his is the first in a series of jazz legend highlights! Today we’re focusing on one of the most famous female jazz musicians: Ella Fitzgerald, the “First Lady of Song.” She excelled as both a jazz vocalist and a scat singer, among many other achievements.
Ella Jane Fitzgerald was a natural-born talent. She arrived April 25, 1917 in Newport News, Virginia. Her mother Temperance, also known as Tempie, separated from her father William when Ella was young. They eventually moved to NY to live with Tempie’s long-term boyfriend Joseph Da Silva. There, Ella worked odd jobs to help out the family and spent her days playing basketball and dancing. For fun, she often took the subway out to Harlem to attend the Apollo Theater.
Life was not the easiest for Ella growing up, but it was to get even harder. Ella’s mother died in 1932, after which Ella was taken in by her sister. Ella’s grades suffered, and she found herself in trouble with the police at one point.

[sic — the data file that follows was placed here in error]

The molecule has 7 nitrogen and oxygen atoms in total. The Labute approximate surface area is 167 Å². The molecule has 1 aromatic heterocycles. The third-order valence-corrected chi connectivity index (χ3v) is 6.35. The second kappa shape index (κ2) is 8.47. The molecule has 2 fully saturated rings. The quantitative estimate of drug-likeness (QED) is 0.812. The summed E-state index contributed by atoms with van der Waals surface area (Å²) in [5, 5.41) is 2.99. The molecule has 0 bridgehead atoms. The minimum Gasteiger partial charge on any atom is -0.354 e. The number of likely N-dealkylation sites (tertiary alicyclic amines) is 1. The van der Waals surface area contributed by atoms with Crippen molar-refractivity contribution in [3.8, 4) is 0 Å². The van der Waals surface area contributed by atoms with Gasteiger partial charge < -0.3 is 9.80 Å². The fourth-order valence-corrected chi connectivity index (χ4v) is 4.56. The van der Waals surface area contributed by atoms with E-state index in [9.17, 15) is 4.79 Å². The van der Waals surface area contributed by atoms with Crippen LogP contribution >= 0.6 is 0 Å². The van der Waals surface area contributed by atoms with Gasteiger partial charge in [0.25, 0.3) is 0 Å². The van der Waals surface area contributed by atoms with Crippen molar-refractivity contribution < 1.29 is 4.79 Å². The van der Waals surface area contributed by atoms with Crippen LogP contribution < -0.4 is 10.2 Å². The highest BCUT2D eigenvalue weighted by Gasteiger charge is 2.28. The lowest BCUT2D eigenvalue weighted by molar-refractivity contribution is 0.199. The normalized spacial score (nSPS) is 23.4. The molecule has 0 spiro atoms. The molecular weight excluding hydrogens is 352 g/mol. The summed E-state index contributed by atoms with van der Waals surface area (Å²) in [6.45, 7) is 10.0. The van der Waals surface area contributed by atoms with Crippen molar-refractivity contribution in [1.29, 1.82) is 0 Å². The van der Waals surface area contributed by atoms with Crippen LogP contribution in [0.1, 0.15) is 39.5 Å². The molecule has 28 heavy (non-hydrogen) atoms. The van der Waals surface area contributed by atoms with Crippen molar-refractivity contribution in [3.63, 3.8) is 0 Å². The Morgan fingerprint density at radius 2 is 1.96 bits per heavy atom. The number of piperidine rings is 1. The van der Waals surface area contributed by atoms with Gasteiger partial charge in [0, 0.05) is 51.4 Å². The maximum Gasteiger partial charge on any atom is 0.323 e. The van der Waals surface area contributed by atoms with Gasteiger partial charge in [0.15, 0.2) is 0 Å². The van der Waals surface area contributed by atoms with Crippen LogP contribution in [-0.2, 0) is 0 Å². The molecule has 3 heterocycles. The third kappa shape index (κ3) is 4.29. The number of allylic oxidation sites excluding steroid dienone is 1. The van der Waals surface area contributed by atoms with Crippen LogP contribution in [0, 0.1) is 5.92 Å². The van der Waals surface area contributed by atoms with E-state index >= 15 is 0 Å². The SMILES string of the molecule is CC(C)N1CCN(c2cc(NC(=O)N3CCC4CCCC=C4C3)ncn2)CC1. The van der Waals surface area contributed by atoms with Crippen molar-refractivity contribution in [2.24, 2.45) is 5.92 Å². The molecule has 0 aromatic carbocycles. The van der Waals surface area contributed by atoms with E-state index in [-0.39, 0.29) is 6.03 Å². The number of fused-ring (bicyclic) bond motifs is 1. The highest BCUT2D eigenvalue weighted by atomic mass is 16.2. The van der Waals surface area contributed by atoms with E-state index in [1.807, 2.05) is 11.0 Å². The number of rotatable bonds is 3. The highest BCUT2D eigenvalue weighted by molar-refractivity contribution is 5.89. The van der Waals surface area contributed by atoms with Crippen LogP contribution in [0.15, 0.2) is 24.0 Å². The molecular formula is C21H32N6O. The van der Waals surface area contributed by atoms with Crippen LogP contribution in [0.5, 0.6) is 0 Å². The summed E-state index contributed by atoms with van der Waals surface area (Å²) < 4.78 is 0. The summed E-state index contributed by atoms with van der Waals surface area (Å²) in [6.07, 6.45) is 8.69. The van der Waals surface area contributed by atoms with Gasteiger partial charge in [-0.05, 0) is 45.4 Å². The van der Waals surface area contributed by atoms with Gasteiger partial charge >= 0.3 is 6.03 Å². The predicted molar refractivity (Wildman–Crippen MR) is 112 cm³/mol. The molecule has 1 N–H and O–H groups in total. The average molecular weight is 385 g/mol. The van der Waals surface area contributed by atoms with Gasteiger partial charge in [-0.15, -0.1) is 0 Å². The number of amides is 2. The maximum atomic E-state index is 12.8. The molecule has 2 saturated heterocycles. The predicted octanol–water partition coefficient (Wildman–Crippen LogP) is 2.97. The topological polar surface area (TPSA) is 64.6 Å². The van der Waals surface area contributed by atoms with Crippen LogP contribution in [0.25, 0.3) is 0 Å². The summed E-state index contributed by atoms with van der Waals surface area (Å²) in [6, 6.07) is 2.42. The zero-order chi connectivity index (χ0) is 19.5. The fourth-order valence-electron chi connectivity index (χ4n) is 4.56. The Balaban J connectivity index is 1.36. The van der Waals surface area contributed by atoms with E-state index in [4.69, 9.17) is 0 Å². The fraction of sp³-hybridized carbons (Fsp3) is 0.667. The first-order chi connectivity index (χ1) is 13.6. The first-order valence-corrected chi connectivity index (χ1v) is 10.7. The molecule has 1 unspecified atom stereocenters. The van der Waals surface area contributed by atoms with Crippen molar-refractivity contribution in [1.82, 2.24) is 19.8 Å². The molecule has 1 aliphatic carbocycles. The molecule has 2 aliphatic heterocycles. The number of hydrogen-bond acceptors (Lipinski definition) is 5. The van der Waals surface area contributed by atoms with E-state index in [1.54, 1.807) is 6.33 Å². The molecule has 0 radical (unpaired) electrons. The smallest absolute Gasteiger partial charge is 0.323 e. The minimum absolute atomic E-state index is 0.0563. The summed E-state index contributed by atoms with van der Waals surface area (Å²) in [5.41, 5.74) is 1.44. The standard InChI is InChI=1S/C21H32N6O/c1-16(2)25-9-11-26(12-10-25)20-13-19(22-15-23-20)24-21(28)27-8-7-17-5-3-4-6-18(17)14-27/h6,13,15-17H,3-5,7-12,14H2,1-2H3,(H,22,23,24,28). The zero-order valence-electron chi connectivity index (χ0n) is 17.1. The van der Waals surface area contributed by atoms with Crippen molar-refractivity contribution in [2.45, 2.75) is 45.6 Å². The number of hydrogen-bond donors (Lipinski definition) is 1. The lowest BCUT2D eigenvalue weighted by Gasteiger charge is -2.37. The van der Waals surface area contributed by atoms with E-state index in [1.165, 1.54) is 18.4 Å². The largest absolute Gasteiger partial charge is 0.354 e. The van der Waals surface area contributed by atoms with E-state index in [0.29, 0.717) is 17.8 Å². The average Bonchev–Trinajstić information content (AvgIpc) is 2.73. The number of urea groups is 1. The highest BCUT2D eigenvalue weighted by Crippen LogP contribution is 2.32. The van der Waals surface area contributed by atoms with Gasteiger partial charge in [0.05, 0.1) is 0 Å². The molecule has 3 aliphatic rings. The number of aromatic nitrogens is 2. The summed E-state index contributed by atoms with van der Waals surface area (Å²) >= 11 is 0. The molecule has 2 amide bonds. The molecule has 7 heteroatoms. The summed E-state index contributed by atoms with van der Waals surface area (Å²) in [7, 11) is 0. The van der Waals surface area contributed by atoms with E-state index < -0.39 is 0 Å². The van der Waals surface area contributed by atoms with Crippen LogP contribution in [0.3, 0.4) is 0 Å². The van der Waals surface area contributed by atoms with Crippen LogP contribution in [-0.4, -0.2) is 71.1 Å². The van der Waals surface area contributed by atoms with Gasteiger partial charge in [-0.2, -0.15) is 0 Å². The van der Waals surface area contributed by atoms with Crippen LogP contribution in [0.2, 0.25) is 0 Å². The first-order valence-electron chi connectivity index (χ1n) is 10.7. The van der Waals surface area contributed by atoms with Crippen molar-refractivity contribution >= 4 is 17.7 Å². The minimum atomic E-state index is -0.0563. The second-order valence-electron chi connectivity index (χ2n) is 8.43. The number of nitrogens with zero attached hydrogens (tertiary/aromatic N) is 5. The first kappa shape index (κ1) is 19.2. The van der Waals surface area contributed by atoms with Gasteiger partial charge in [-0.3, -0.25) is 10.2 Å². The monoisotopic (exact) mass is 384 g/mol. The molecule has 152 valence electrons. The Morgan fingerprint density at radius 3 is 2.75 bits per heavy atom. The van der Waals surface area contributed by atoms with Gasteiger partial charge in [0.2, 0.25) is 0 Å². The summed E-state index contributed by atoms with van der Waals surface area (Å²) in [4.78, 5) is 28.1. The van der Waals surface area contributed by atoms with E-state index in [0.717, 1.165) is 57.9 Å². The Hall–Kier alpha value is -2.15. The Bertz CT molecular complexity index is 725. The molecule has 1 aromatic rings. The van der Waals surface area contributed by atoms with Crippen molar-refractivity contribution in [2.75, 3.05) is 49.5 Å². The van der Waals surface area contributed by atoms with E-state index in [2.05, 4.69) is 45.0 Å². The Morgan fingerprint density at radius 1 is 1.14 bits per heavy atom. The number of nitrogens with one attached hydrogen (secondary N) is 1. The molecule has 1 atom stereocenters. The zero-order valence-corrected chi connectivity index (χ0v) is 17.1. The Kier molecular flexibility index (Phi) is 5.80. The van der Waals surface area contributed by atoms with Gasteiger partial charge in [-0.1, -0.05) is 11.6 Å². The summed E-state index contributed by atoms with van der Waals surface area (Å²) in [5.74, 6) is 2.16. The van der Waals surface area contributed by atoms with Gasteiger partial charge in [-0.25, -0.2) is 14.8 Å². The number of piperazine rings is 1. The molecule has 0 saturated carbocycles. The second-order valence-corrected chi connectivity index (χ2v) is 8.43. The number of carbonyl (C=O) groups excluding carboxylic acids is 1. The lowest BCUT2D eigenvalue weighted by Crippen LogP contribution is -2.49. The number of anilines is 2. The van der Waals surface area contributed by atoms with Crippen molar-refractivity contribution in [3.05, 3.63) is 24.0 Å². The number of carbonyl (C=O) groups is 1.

The Beginning of Ella’s Career
Ella Fitzgerald’s big break came when she participated in an Amateur Night at the Apollo one day in 1934. She entered with the intent to dance — it was a favorite hobby of hers, after all. However, as fate would have it, the act right before her consisted of extremely talented dancers, and she felt she couldn’t follow that act with a dance of her own. So she made a split second decision to sing instead, and it turned out to be a pivotal moment in Ella’s life.
The audience loved Ella, and Ella realized she loved singing for them. She took first place in the competition and then began performing at the Apollo, and soon she was discovered. Not long after, in 1935, she recorded her first song “Love and Kisses.” Arguably her first big hit, “A-Tisket, A-Tasket” was recorded in 1938. She went on to perform on international stages and earned 14 Grammys for her achievements.
Ella Fitzgerald Songs to Check Out
Want to hear Ella Fitgerald’s iconic voice for yourself? Check out one of her songs!
The Lady Is a Tramp (with Frank Sinatra)